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Bones, Clones, and BiomesThe History and Geography of Recent Neotropical Mammals$
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Bruce D. Patterson and Leonora P. Costa

Print publication date: 2012

Print ISBN-13: 9780226649191

Published to Chicago Scholarship Online: February 2013

DOI: 10.7208/chicago/9780226649214.001.0001

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PRINTED FROM CHICAGO SCHOLARSHIP ONLINE (www.chicago.universitypressscholarship.com). (c) Copyright University of Chicago Press, 2021. All Rights Reserved. An individual user may print out a PDF of a single chapter of a monograph in CHSO for personal use.date: 25 October 2021

Punctuated Isolation

Punctuated Isolation

The Making and Mixing of South America's Mammals

(p.9) Punctuated Isolation
Bones, Clones, and Biomes
Darin A. Croft
University of Chicago Press

South America's fossil record of mammals from the Cenozoic Era (the past 65 million years or so) is far from perfect. No fossils have yet been discovered from some intervals of this time span, whereas only one or a few poorly sampled localities represent others. South America's mammalian record pales in comparison to that of northern continents. South America probably has the best fossil record of mammals among southern hemisphere continents. The broad picture of mammal evolution on the continent has been known for more than half a century. The mammals of this continent evolved largely within the context of isolation, punctuated by rare episodes of waif dispersal and faunal interchange. This contrasts starkly with the history of mammal evolution on northern continents, in which episodes of faunal interchange were commonplace. Although the general context of evolving mammal communities in South America has been known for many years, remarkable advances have taken place in recent decades in virtually every aspect of mammalian paleontology. Scores of researchers have made these advances from South America and elsewhere using a variety of methods ranging from traditional to cutting edge.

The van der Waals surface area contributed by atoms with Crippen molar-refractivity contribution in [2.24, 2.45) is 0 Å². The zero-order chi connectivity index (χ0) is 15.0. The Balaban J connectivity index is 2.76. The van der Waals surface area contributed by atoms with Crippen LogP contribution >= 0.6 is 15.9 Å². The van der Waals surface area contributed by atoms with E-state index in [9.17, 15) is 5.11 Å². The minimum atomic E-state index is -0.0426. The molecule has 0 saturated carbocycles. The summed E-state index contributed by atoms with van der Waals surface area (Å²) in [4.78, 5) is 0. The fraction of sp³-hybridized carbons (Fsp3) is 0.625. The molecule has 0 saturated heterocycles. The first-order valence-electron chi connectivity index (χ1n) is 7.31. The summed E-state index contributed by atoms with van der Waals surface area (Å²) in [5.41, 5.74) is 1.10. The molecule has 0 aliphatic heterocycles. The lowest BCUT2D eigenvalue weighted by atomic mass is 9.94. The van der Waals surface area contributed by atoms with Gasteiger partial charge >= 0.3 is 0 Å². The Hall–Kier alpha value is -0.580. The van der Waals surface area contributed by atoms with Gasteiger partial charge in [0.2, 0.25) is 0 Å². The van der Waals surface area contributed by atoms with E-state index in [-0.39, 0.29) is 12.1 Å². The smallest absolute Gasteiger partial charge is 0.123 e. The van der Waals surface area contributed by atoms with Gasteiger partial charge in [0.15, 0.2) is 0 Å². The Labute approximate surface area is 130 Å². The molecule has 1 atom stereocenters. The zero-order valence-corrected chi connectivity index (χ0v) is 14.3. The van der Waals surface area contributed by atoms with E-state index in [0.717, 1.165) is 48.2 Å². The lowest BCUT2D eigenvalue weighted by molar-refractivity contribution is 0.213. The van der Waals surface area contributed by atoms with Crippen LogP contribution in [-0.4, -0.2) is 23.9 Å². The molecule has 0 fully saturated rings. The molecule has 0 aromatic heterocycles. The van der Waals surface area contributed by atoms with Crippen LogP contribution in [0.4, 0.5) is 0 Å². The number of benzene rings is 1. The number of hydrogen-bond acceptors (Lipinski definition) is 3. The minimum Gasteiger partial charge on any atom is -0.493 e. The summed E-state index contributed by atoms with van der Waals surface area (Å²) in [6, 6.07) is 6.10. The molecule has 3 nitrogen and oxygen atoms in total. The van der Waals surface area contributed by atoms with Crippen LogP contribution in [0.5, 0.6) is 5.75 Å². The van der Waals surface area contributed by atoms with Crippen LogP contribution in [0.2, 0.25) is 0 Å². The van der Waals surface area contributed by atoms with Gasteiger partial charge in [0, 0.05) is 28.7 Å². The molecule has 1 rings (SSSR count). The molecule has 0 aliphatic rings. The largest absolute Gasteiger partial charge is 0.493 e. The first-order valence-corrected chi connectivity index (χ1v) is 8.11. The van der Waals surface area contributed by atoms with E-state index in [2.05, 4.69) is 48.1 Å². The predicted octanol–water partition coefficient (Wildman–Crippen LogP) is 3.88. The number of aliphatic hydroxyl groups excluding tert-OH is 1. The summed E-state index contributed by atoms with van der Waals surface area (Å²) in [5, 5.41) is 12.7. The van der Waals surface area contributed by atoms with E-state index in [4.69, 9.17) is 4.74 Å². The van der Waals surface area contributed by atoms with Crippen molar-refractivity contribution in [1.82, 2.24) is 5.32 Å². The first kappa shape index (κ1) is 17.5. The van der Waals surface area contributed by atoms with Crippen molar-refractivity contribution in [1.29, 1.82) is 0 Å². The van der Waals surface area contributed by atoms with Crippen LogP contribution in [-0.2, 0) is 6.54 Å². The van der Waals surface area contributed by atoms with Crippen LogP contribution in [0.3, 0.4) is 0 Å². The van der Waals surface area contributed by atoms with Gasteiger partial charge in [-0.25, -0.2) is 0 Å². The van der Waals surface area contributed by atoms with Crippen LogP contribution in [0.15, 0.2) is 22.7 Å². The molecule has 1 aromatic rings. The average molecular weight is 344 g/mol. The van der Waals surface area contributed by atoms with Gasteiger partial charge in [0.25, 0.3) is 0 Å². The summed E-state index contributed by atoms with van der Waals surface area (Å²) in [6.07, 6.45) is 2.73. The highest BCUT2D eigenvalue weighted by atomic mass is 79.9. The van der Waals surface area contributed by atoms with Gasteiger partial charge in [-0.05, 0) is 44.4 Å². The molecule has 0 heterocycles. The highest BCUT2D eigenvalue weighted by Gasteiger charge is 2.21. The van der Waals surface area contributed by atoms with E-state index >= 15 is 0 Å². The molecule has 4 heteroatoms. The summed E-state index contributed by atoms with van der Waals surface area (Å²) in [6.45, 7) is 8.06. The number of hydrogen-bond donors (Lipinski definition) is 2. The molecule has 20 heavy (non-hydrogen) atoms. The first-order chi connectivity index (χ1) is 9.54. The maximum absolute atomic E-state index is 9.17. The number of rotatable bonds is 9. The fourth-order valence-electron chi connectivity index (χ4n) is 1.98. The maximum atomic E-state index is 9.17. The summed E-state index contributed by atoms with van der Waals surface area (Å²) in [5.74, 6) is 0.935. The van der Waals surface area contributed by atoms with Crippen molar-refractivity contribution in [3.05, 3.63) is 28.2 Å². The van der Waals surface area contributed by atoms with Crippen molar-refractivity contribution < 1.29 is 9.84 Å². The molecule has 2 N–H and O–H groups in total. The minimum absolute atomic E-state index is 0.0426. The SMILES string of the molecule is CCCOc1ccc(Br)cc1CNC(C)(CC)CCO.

Keywords:   mammals, fossils, evolution, paleontology, South America

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